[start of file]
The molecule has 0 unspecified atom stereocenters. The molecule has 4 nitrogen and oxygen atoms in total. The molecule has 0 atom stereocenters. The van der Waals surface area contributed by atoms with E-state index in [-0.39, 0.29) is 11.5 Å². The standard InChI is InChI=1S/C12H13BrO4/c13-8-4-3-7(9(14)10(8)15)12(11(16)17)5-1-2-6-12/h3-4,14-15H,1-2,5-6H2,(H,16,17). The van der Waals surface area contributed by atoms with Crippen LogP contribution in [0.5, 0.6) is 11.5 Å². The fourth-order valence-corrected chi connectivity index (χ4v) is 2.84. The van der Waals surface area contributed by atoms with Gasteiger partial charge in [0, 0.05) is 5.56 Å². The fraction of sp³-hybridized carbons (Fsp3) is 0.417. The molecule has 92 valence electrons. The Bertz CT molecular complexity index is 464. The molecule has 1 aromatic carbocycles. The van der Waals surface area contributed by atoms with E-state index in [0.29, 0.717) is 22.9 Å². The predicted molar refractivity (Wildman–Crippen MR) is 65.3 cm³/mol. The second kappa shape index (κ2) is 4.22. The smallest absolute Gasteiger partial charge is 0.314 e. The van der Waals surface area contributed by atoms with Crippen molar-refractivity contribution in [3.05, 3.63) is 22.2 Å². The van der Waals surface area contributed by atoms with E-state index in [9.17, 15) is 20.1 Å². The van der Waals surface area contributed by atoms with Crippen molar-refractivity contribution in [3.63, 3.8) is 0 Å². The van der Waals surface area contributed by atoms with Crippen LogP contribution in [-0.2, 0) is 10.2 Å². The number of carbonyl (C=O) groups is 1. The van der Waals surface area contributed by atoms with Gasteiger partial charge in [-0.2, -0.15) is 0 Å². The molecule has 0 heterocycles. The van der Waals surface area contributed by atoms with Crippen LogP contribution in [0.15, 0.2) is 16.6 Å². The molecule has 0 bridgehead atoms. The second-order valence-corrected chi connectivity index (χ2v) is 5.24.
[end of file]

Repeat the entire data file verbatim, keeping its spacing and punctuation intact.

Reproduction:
The molecule has 0 unspecified atom stereocenters. The molecule has 4 nitrogen and oxygen atoms in total. The molecule has 0 atom stereocenters. The van der Waals surface area contributed by atoms with E-state index in [-0.39, 0.29) is 11.5 Å². The standard InChI is InChI=1S/C12H13BrO4/c13-8-4-3-7(9(14)10(8)15)12(11(16)17)5-1-2-6-12/h3-4,14-15H,1-2,5-6H2,(H,16,17). The van der Waals surface area contributed by atoms with Crippen LogP contribution in [0.5, 0.6) is 11.5 Å². The fourth-order valence-corrected chi connectivity index (χ4v) is 2.84. The van der Waals surface area contributed by atoms with Gasteiger partial charge in [0, 0.05) is 5.56 Å². The fraction of sp³-hybridized carbons (Fsp3) is 0.417. The molecule has 92 valence electrons. The Bertz CT molecular complexity index is 464. The molecule has 1 aromatic carbocycles. The van der Waals surface area contributed by atoms with E-state index in [0.29, 0.717) is 22.9 Å². The predicted molar refractivity (Wildman–Crippen MR) is 65.3 cm³/mol. The second kappa shape index (κ2) is 4.22. The smallest absolute Gasteiger partial charge is 0.314 e. The van der Waals surface area contributed by atoms with Crippen molar-refractivity contribution in [3.05, 3.63) is 22.2 Å². The van der Waals surface area contributed by atoms with E-state index in [9.17, 15) is 20.1 Å². The van der Waals surface area contributed by atoms with Crippen molar-refractivity contribution in [3.63, 3.8) is 0 Å². The van der Waals surface area contributed by atoms with Crippen LogP contribution in [-0.2, 0) is 10.2 Å². The number of carbonyl (C=O) groups is 1. The van der Waals surface area contributed by atoms with Gasteiger partial charge in [-0.2, -0.15) is 0 Å². The molecule has 0 heterocycles. The van der Waals surface area contributed by atoms with Crippen LogP contribution in [0.15, 0.2) is 16.6 Å². The molecule has 0 bridgehead atoms. The second-order valence-corrected chi connectivity index (χ2v) is 5.24.